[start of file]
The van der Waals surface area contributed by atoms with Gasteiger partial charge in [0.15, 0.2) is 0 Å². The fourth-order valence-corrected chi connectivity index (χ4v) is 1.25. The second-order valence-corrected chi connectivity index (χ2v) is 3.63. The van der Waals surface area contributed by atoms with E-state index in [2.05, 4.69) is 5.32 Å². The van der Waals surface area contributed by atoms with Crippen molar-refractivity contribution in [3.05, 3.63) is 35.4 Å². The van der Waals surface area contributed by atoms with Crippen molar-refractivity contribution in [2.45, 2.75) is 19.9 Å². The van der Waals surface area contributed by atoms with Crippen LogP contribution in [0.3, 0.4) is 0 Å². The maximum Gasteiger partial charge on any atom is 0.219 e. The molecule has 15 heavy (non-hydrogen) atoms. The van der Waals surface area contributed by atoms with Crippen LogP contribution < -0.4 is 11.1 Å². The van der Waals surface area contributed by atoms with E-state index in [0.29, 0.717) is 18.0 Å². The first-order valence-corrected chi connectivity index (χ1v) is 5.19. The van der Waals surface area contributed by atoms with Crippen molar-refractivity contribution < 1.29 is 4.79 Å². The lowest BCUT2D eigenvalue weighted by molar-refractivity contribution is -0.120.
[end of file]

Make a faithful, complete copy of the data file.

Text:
The van der Waals surface area contributed by atoms with Gasteiger partial charge in [0.15, 0.2) is 0 Å². The fourth-order valence-corrected chi connectivity index (χ4v) is 1.25. The second-order valence-corrected chi connectivity index (χ2v) is 3.63. The van der Waals surface area contributed by atoms with E-state index in [2.05, 4.69) is 5.32 Å². The van der Waals surface area contributed by atoms with Crippen molar-refractivity contribution in [3.05, 3.63) is 35.4 Å². The van der Waals surface area contributed by atoms with Crippen molar-refractivity contribution in [2.45, 2.75) is 19.9 Å². The van der Waals surface area contributed by atoms with Crippen LogP contribution in [0.3, 0.4) is 0 Å². The maximum Gasteiger partial charge on any atom is 0.219 e. The molecule has 15 heavy (non-hydrogen) atoms. The van der Waals surface area contributed by atoms with Crippen LogP contribution < -0.4 is 11.1 Å². The van der Waals surface area contributed by atoms with E-state index in [0.29, 0.717) is 18.0 Å². The first-order valence-corrected chi connectivity index (χ1v) is 5.19. The van der Waals surface area contributed by atoms with Crippen molar-refractivity contribution < 1.29 is 4.79 Å². The lowest BCUT2D eigenvalue weighted by molar-refractivity contribution is -0.120.